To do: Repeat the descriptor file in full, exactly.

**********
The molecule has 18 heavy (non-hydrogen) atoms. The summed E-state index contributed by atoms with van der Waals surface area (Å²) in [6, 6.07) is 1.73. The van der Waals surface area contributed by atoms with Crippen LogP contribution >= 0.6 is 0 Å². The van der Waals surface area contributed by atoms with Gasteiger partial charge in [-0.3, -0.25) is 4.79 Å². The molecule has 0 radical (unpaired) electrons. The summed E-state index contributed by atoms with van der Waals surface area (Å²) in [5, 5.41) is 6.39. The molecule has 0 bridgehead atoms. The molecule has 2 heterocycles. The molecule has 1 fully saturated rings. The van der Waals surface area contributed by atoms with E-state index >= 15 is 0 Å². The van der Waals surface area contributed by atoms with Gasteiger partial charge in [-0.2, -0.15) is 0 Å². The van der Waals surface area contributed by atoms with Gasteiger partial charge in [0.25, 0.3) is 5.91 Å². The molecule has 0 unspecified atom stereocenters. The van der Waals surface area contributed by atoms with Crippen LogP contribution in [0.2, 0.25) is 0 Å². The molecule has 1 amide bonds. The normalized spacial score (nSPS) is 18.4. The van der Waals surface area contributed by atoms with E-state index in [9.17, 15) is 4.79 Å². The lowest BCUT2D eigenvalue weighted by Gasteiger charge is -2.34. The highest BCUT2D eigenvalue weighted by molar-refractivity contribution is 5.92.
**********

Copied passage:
The molecule has 18 heavy (non-hydrogen) atoms. The summed E-state index contributed by atoms with van der Waals surface area (Å²) in [6, 6.07) is 1.73. The van der Waals surface area contributed by atoms with Crippen LogP contribution >= 0.6 is 0 Å². The van der Waals surface area contributed by atoms with Gasteiger partial charge in [-0.3, -0.25) is 4.79 Å². The molecule has 0 radical (unpaired) electrons. The summed E-state index contributed by atoms with van der Waals surface area (Å²) in [5, 5.41) is 6.39. The molecule has 0 bridgehead atoms. The molecule has 2 heterocycles. The molecule has 1 fully saturated rings. The van der Waals surface area contributed by atoms with E-state index >= 15 is 0 Å². The van der Waals surface area contributed by atoms with Gasteiger partial charge in [-0.2, -0.15) is 0 Å². The van der Waals surface area contributed by atoms with Gasteiger partial charge in [0.25, 0.3) is 5.91 Å². The molecule has 0 unspecified atom stereocenters. The van der Waals surface area contributed by atoms with Crippen LogP contribution in [0.2, 0.25) is 0 Å². The molecule has 1 amide bonds. The normalized spacial score (nSPS) is 18.4. The van der Waals surface area contributed by atoms with E-state index in [9.17, 15) is 4.79 Å². The lowest BCUT2D eigenvalue weighted by Gasteiger charge is -2.34. The highest BCUT2D eigenvalue weighted by molar-refractivity contribution is 5.92.